While Dick Clark, who died today of a heart attack at age 82, is famous for bringing future music superstars to the public eye on “American Bandstand” and his annual “New Year’s Rockin’ Eve” specials, behind the scenes he was bringing his dogs to his office with him every day.
A 2001 story by Lori Golden in The Pet Press describes his production office: “Next to Dick’s large office is a tiny one occupied by his wife Kari, who assists him in everything he does. It is here where the dogs usually hang out, amidst the commotion of the busy phones and constant stream of people. ‘I don’t think anybody even notices them,’ says Kari. ‘Everybody sort of steps over them. They’re like part of the furniture.’”
Golden wrote that the office floor was strewn with chew toys, tennis balls and bones, and the supply closet was stuffed with plenty of dog treats.
Clark liked to name his dogs after hit songs: for example, Molly (Little Richard’s “Good Golly, Miss Molly”); Maybelline (the title of a Chuck Berry tune); and Eleanor (the Beatles’ “Eleanor Rigby”).
“Most of our dogs were brought up here in the office so they have office manners,” Clark told Golden. “We now have a new guy, a Weimaraner, who’s just a year old but quite tall. His name is Henry the 8th. He’s our eighth dog and it’s another rock ‘n’ roll song.”
The dogs were allowed to roam around the building, and they occasionally nosed their way into the conference room during tense business meetings.
“They’ll wander into a room full of 20 or 30 people going over a budget or heavy into a legal conversation,” Clark said. “It’s a nice little change of pace. The interesting part is that in a business atmosphere, especially if you’re in negotiations, things can get stressful. When the dogs enter, it breaks the ice. I’ll say sorry, we’re in a meeting, and they’ll turn around and leave. But everybody sort of laughs and it loosens up the meeting.”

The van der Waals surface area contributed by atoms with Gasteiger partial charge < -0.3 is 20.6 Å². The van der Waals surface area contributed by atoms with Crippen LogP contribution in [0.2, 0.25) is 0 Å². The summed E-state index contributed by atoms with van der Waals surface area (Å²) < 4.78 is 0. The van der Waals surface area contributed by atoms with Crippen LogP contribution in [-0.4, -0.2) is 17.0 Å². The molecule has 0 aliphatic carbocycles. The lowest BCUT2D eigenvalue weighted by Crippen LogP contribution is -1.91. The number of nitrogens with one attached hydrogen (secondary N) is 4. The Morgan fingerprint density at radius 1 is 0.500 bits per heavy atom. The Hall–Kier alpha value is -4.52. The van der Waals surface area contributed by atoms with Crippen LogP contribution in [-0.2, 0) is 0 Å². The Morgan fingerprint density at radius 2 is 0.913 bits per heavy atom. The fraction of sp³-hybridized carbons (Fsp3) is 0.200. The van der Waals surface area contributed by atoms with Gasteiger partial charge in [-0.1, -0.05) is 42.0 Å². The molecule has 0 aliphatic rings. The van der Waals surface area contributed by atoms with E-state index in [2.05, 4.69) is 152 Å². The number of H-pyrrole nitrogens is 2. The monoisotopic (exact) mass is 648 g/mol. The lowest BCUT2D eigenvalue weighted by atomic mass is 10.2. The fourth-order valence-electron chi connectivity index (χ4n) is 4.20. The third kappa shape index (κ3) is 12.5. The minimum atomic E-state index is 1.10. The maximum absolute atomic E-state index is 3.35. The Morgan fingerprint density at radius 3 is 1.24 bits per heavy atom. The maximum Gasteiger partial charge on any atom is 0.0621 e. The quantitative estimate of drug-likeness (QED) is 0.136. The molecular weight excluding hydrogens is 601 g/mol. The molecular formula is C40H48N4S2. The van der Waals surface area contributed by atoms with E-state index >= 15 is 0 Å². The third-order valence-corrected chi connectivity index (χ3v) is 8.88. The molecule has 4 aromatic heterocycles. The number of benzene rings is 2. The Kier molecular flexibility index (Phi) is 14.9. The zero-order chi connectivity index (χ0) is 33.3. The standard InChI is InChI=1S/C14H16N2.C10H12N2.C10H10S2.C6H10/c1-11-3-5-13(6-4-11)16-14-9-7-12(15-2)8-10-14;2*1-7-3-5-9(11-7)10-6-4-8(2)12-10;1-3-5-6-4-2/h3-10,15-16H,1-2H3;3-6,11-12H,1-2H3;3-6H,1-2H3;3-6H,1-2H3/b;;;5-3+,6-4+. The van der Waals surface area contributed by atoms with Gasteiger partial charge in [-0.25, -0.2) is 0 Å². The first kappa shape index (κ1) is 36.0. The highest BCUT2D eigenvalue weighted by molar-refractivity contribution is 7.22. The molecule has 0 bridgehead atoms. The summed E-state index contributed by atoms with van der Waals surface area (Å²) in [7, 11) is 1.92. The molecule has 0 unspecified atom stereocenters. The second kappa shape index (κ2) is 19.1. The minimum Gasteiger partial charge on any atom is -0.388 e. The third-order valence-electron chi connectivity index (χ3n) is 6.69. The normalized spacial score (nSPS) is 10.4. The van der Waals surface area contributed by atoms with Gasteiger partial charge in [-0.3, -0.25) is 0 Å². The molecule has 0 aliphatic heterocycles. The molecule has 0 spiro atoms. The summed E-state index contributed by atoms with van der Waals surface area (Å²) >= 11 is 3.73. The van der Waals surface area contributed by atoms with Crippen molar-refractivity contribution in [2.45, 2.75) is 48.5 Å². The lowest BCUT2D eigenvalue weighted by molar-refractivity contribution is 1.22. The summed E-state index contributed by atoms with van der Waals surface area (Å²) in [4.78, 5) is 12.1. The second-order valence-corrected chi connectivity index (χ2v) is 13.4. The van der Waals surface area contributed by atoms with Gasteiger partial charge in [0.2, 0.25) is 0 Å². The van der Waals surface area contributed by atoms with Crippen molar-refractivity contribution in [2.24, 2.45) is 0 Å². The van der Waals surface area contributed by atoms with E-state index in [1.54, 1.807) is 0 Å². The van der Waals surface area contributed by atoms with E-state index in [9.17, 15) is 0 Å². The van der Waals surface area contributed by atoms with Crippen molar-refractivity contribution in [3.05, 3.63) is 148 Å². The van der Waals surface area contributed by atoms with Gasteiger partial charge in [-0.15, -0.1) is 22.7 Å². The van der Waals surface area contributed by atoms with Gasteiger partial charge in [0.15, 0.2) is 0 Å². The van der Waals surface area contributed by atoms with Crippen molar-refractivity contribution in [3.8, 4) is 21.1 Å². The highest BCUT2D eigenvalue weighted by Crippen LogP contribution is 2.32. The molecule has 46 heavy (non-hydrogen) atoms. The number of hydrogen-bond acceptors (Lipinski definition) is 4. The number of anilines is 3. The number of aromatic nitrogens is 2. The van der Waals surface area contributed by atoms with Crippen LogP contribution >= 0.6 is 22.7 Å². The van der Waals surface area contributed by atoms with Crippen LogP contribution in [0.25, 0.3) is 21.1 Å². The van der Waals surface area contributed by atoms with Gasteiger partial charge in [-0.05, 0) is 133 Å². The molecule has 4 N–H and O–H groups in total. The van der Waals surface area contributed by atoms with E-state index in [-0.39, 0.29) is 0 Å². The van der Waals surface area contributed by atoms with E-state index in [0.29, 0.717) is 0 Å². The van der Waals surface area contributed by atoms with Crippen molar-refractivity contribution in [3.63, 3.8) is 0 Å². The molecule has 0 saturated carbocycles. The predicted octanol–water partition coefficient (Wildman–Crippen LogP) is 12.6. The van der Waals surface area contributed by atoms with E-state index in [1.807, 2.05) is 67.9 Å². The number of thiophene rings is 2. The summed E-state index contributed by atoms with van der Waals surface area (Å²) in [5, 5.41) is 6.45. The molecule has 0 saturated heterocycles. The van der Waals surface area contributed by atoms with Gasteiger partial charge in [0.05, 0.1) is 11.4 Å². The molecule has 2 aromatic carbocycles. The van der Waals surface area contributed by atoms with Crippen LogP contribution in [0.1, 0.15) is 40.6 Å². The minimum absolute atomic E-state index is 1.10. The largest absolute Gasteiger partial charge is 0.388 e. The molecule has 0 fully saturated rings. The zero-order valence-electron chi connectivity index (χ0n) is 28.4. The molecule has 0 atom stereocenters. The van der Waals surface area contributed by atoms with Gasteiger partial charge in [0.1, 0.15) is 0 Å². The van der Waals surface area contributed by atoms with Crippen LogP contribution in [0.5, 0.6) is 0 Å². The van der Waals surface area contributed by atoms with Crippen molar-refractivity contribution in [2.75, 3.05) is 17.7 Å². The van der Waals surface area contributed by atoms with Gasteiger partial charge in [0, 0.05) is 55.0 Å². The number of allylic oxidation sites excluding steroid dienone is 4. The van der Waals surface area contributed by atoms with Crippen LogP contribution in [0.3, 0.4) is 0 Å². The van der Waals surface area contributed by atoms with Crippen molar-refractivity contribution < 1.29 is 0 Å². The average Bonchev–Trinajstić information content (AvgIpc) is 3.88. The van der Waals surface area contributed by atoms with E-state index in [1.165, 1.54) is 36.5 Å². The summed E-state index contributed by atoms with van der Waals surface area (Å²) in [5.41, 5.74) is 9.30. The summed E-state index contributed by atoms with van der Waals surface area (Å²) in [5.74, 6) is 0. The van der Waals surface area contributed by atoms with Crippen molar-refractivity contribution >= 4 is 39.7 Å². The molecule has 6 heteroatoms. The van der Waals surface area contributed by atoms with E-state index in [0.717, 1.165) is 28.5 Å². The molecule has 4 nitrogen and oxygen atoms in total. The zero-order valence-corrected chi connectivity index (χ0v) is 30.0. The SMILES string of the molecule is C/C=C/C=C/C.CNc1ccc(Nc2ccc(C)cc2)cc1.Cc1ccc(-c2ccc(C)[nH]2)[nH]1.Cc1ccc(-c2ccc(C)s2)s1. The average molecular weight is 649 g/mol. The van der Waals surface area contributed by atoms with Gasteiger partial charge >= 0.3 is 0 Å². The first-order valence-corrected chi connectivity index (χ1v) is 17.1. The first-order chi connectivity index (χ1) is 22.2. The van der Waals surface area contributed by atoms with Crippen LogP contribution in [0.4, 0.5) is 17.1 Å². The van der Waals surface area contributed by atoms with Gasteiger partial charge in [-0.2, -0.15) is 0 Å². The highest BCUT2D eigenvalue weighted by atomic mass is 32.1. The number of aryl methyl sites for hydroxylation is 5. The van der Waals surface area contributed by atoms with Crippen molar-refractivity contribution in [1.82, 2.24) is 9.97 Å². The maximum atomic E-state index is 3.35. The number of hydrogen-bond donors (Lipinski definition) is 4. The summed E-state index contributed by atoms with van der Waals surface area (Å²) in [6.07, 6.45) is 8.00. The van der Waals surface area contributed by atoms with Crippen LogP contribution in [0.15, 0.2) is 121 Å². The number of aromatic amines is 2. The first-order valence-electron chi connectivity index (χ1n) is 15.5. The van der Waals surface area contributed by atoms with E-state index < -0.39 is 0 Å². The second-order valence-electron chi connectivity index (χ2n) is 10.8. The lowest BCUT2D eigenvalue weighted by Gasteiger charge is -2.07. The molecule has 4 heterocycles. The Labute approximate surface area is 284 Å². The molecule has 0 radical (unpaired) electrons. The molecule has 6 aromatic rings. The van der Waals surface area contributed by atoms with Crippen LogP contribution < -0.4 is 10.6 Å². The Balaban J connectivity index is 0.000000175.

The Clarks liked to throw office birthday parties for their pooches, where the honoree got to eat as many homemade meatballs as their age.
At home, the dogs had their own heated dog house. The Clark residence was also built with a shower large enough to accommodate both people and dogs.
Clark was 71 at the time of this interview, and noted that he had to be careful around his bigger dogs, especially Henry the 8th: “He’ll brush up against the side of you. It’s like clipping in football. You get penalized for that. But by the time you penalize Henry, he’s half a mile away.”
When Clark was growing up in Mt. Vernon, N.Y., his only pets were a hamster and chameleon. His uncle gave him a ceramic Dachshund when he was a young boy, and that became his favorite breed. Bernardo, a Doxie mix, got his name not from a song but because the Clarks found him on a street in San Bernadino, Calif. They took him to a shelter, but after he wasn’t claimed, the couple adopted him.
“One of the things that I’ve learned from animals, and everybody who’s been in their company, is that they just return your love and they don’t ask for a lot,” Clark said. “And that’s probably something we can learn as human beings. Be very open and be as loving as possible, and it comes back.”
PHOTO: Aaron of NEPA